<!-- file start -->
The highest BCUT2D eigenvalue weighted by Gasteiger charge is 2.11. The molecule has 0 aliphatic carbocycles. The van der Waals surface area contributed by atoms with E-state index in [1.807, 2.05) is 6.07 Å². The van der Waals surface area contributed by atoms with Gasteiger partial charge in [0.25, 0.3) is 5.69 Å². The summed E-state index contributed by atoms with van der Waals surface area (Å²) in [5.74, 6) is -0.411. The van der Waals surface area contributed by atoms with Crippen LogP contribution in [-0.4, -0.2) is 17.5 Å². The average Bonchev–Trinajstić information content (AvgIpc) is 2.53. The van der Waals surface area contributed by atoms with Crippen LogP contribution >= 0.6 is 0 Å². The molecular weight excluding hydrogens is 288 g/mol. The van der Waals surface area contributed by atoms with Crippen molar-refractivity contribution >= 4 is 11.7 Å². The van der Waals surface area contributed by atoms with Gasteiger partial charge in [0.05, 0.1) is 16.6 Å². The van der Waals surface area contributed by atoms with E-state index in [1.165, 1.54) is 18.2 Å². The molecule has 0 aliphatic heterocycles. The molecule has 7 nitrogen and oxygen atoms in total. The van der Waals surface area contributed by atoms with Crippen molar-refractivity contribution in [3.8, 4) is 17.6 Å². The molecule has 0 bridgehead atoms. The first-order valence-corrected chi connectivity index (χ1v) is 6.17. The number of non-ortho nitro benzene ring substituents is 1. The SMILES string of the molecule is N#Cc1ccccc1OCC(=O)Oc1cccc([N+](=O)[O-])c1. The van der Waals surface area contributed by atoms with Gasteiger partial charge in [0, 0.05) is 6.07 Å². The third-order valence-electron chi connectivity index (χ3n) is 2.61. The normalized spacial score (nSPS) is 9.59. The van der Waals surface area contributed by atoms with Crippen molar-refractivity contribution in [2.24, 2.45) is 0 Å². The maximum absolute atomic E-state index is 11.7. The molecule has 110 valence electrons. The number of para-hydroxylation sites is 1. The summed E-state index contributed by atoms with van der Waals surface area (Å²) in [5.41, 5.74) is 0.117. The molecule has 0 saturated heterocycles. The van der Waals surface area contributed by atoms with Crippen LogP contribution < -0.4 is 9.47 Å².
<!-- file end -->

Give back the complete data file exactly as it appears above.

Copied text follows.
The highest BCUT2D eigenvalue weighted by Gasteiger charge is 2.11. The molecule has 0 aliphatic carbocycles. The van der Waals surface area contributed by atoms with E-state index in [1.807, 2.05) is 6.07 Å². The van der Waals surface area contributed by atoms with Gasteiger partial charge in [0.25, 0.3) is 5.69 Å². The summed E-state index contributed by atoms with van der Waals surface area (Å²) in [5.74, 6) is -0.411. The van der Waals surface area contributed by atoms with Crippen LogP contribution in [-0.4, -0.2) is 17.5 Å². The average Bonchev–Trinajstić information content (AvgIpc) is 2.53. The van der Waals surface area contributed by atoms with Crippen LogP contribution >= 0.6 is 0 Å². The molecular weight excluding hydrogens is 288 g/mol. The van der Waals surface area contributed by atoms with Crippen molar-refractivity contribution >= 4 is 11.7 Å². The van der Waals surface area contributed by atoms with Gasteiger partial charge in [0.05, 0.1) is 16.6 Å². The van der Waals surface area contributed by atoms with E-state index in [1.165, 1.54) is 18.2 Å². The molecule has 0 aliphatic heterocycles. The molecule has 7 nitrogen and oxygen atoms in total. The van der Waals surface area contributed by atoms with Crippen molar-refractivity contribution in [3.8, 4) is 17.6 Å². The molecule has 0 bridgehead atoms. The first-order valence-corrected chi connectivity index (χ1v) is 6.17. The number of non-ortho nitro benzene ring substituents is 1. The SMILES string of the molecule is N#Cc1ccccc1OCC(=O)Oc1cccc([N+](=O)[O-])c1. The van der Waals surface area contributed by atoms with Gasteiger partial charge in [0, 0.05) is 6.07 Å². The third-order valence-electron chi connectivity index (χ3n) is 2.61. The normalized spacial score (nSPS) is 9.59. The van der Waals surface area contributed by atoms with Crippen molar-refractivity contribution in [2.24, 2.45) is 0 Å². The maximum absolute atomic E-state index is 11.7. The molecule has 110 valence electrons. The number of para-hydroxylation sites is 1. The summed E-state index contributed by atoms with van der Waals surface area (Å²) in [5.41, 5.74) is 0.117. The molecule has 0 saturated heterocycles. The van der Waals surface area contributed by atoms with Crippen LogP contribution < -0.4 is 9.47 Å².